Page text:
You know what? When I think about all the ways it could have gone differently and it could have not happened for me, I don’t know if I would have got a film like this made, if I had not made The Raid either. You know what I mean? It would have been quite an absurd, different movie. So I don’t think some of it would have existed in the iteration that it currently is.
RT: What was it that ultimately drew you back to this story after so long, and after having established yourself with these great action films?
Evans: Well, here’s the thing, I made three martial arts films in a row, and I never planned to make one in my previous approach to cinema. It wasn’t until I went out to Indonesia that I realized, “Oh I can do this.” It felt natural, in a weird way. It was kind of like a step-by-step process, but there I was; I’d made three of them. The only other thing I’d made at that point was a short film for V/H/S/2, which was Safe Haven, that I co-directed with a good friend of mine called Timo Tjahjanto, who is now off making these incredible martial arts films himself in Indonesia. The Night Comes For Us is coming out soon, and I’m beyond excited. I keep missing it at the festivals I go to, so yeah, I’m going to catch that soon.
So I’d done those three martial arts films and I got struck by the bug of doing that short film, that horror short film, where I was really keen to further develop what I realized was the shared DNA, in terms of film-making tools and styles, that cross over between horror and action. The Raid technically is survival horror but with action beats. You know, it’s people trapped in a building, like a zombie attack.
So for me, I knew I wanted to do horror again, and where Safe Haven was a little bit limited in terms of camera manipulation, because the whole thing had to seem like it was a POV — it had to be from the perspective of certain cameras — this one allowed me to really explore horror in terms of the cinematic language of it, what the shot compositions would be, how we can manipulate the horror genre elements to it.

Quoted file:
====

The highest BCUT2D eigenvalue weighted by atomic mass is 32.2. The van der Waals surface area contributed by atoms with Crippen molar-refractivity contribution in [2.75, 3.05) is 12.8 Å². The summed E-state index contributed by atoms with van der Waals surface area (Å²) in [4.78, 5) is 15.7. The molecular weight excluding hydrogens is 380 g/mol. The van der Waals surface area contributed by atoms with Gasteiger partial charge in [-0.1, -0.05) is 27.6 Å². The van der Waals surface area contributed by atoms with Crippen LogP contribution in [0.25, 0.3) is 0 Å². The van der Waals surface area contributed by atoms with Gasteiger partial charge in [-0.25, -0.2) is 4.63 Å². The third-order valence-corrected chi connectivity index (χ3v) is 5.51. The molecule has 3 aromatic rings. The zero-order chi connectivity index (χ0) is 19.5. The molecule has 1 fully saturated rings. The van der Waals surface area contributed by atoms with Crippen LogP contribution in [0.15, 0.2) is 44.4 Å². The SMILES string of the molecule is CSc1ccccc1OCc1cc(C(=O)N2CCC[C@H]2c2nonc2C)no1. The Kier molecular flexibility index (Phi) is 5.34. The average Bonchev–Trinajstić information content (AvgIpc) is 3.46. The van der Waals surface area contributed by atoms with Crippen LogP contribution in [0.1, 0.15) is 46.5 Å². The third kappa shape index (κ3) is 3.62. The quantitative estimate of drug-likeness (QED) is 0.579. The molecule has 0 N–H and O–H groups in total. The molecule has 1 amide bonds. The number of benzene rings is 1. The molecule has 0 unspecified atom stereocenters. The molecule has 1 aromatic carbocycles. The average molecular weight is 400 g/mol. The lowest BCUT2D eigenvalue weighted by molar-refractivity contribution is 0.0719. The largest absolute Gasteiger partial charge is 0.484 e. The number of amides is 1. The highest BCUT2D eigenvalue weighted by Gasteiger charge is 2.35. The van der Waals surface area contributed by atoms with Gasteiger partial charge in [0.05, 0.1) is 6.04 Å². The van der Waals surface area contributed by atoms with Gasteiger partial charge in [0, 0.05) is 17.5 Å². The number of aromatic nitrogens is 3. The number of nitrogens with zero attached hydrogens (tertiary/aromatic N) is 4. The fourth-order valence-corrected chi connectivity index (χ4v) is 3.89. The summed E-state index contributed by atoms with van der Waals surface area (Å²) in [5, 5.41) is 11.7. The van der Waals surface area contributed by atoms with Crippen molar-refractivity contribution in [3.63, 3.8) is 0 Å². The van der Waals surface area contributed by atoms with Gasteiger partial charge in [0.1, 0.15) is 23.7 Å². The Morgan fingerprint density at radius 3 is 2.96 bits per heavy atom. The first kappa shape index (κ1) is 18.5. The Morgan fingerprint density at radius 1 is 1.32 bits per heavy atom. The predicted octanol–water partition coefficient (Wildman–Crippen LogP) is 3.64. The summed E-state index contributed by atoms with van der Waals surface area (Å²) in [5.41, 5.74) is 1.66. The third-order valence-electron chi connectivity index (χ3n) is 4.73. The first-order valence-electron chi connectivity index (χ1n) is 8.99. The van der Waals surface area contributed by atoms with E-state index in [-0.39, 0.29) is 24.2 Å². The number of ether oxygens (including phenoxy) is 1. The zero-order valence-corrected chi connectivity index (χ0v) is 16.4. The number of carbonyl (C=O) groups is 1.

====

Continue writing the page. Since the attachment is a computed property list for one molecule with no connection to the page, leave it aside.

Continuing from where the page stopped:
RT: I understand you actually invented one of the particularly gruesome torture devices featured in the film.
Evans: Are we talking about the drill one?
RT: Yes. Now, I’m no expert on torture methods of the era, but that one felt pretty convincingly period-accurate and skeeved me out pretty good. What was it like to research that, and was there ever a moment when you stopped and thought, “My God, I can’t believe I’ve just invented a torture machine?”
Evans: Yeah, I started researching medieval capital punishment methods, which was initially fascinating, then quickly became, “Oh my God, this is horrible. I don’t want to read any more of this.” A lot of the stuff they did was far, far, far worse than what we came up with. And then, when it came to designing a device, it had to feel organic to the place. It had to feel like it belonged within the society, that it didn’t feel like it would be this thing that they would wheel out that would suddenly feel so unusual and overly stylized. It had to have a certain baroque element to it, so it needed to be rustic, it needed to be raw iron.
I started looking at these ideas and we were like, “Well, what if it’s a table that gets assembled? I’d believe that. That could work.” And then, “What if it’s the vices they would have otherwise used in building, like if they wanted to connect two joints together and then strike a nail through it? They might use vices for that.” It felt like it was a tool that they might use in carpentry. When it came to the hole-cutter, well yeah, you’d use that in carpentry too, so all those elements felt like they might belong on that island.
What was interesting was this idea of, they were using things that would have been otherwise used to build the village, and now were being used to destroy its villagers. And so, it kind of had this instant juxtaposition then, so it felt organically in tune, and it also felt like it had a thematic quality to it as well.
RT: Speaking of thematic qualities, there are a lot of those at play in Apostle, but it also operates as a pure thriller, as a horror film. Not to imply that the film doesn’t accomplish both, but does it mean more to you that viewers connect with the themes, or that they’re sufficiently thrilled by the experience?